Let's pop the hood on a legal battle raging over an American automotive legend: the proprietary rights to the DeLorean legacy.
Marc Levy owns one of the DeLorean DMC-12s, which still stop traffic 30 years after they were manufactured.
The car's gullwing doors, stainless steel skin, and its starring role in "Back To The Future" are iconic, and it’s also the root of this legal battle.
Last year, Sally DeLorean, widow of John DeLorean, sued a Texas company that she said was calling itself DeLorean Motor Company is using and selling trademarks and property rights that it doesn't own.
Both sides of the lawsuit had reached a preliminary settlement in June that would pay an undisclosed amount of money to Sally DeLorean.
However, this week, her attorney wrote a letter to the judge that said the company's lawyers were trying to change the settlement at the last minute.
“Mr. DeLorean bought all the intellectual property, including all the designs, that had belonged to his company, the DeLorean Motor Company, which went bankrupt in the 80’s, and so, he has the rights to all of it,” Sally DeLorean’s attorney, R. Scott Thompson stated.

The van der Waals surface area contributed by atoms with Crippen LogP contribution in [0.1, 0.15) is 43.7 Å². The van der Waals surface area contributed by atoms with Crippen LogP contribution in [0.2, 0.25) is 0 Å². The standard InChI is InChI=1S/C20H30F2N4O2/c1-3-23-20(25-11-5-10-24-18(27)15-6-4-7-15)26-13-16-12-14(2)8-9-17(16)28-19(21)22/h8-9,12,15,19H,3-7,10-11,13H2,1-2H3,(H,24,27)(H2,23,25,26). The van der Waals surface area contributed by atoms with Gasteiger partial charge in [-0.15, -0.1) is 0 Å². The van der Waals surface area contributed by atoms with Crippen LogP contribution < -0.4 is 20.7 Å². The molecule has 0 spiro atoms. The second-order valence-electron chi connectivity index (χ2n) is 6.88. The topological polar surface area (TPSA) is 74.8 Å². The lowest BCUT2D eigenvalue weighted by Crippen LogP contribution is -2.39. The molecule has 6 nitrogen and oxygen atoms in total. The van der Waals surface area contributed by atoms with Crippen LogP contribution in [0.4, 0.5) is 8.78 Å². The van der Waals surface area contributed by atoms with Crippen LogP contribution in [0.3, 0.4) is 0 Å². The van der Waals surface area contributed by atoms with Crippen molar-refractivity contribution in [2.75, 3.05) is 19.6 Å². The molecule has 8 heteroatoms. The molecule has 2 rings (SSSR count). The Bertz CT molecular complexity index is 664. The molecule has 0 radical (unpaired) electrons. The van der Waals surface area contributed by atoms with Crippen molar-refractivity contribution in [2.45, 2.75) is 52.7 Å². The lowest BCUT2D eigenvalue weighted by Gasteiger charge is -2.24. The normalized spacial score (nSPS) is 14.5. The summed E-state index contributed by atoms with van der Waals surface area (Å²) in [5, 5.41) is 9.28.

The attorneys for the Texas Company, which isn’t related to the original DeLorean Company-- started by John DeLorean in any way, wrote a response denying those claims and said that they aim to use the trademarks and name that they have had registered for more than two decades.
The company in Texas has never been formally affiliated with the company DeLorean started.
The original DeLorean’s Motor Company went into receivership in 1982 after producing about 9,000 cars with stainless steel cars that enthusiasts still love today.
Levy stated that the logo and the intellectual rights were in the public domain for more than 20 years, until people saw value in it.
“It really isn’t owned by anybody. To have a company come along 30 years later and claim ownership of something, just because now it has some value, I think that’s really unfair,” Levy stated.